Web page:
With the 27th Annual Webby Awards season kicking off this week, and Call For Entries now open, we wanted to shine a light on the jurors who make it all possible by highlighting a few Executive Webby Judges. Meet Tracy Chou, the CEO of Block Party.
For those who don’t know, tell us a little about your background.
I’m the founder and CEO of Block Party, a digital safety company that helps users set their own boundaries online, starting with anti-harassment tools for Twitter. I started my tech career as an early engineer for social platforms like Quora and Pinterest. I’ve also been very active in the fight to increase diversity, equity, and inclusion in the industry.
What particular expertise are you bringing to the Academy?
Building on my startup and platform experience, my expertise sits at the intersection between product, engineering, and ethical technology.
What emerging trend or technology are you most excited about in your industry?
Broadly, that the potentially negative impacts of new technology are no longer always an afterthought. We’re starting to see more accountability and a growing recognition that tech is not neutral. I’m very heartened by the rise of the ethical AI movement, for example.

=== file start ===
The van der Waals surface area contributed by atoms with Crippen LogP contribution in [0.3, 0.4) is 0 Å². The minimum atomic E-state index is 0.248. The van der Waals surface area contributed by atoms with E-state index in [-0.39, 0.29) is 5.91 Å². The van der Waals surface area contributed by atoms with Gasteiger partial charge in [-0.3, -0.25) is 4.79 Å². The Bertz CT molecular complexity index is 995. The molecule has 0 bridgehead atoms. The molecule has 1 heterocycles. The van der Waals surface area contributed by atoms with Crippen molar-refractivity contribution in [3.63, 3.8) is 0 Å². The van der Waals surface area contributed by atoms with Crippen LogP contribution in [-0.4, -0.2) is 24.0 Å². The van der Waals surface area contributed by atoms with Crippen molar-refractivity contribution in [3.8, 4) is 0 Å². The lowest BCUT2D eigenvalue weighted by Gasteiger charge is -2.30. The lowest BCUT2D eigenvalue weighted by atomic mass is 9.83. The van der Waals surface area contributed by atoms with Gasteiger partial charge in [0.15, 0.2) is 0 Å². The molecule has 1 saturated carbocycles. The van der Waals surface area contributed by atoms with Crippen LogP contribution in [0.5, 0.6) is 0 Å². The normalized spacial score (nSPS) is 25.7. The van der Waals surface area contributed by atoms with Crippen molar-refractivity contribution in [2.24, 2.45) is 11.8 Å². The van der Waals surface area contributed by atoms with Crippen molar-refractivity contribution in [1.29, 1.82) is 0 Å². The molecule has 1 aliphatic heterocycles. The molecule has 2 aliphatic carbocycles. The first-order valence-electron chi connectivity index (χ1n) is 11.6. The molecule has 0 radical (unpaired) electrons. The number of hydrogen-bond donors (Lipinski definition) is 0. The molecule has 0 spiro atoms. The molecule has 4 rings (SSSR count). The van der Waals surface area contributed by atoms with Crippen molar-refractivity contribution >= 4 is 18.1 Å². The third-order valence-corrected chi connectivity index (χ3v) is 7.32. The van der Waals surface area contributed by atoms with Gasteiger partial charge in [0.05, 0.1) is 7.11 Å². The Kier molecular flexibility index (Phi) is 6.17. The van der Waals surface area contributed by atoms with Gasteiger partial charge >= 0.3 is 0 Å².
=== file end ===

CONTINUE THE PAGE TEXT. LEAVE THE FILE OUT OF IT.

“ Good vibes or intentions are not sufficient. You need the theory of change, too.”
Do you think technology as a whole should have a “responsibility” to be responsible?
Yes 🙂 The analogy that comes to mind is physicists in the nuclear age who had to come to terms with the ethical consequences of the applications of their research. We’re having our nuclear moment in computer science.
What do you believe is the most pressing issue that technology can help solve right now?
The issues that technology created. I’m specifically thinking about the harms of the big platforms, including the weaponization of misinformation and disinformation.
What does it take for technology to create real-world impact for social good?
Successful nonprofits have more than just a mission— they have a theory of change. We often miss that critical component in the technology industry. Good vibes or intentions are not sufficient. You need the theory of change, too.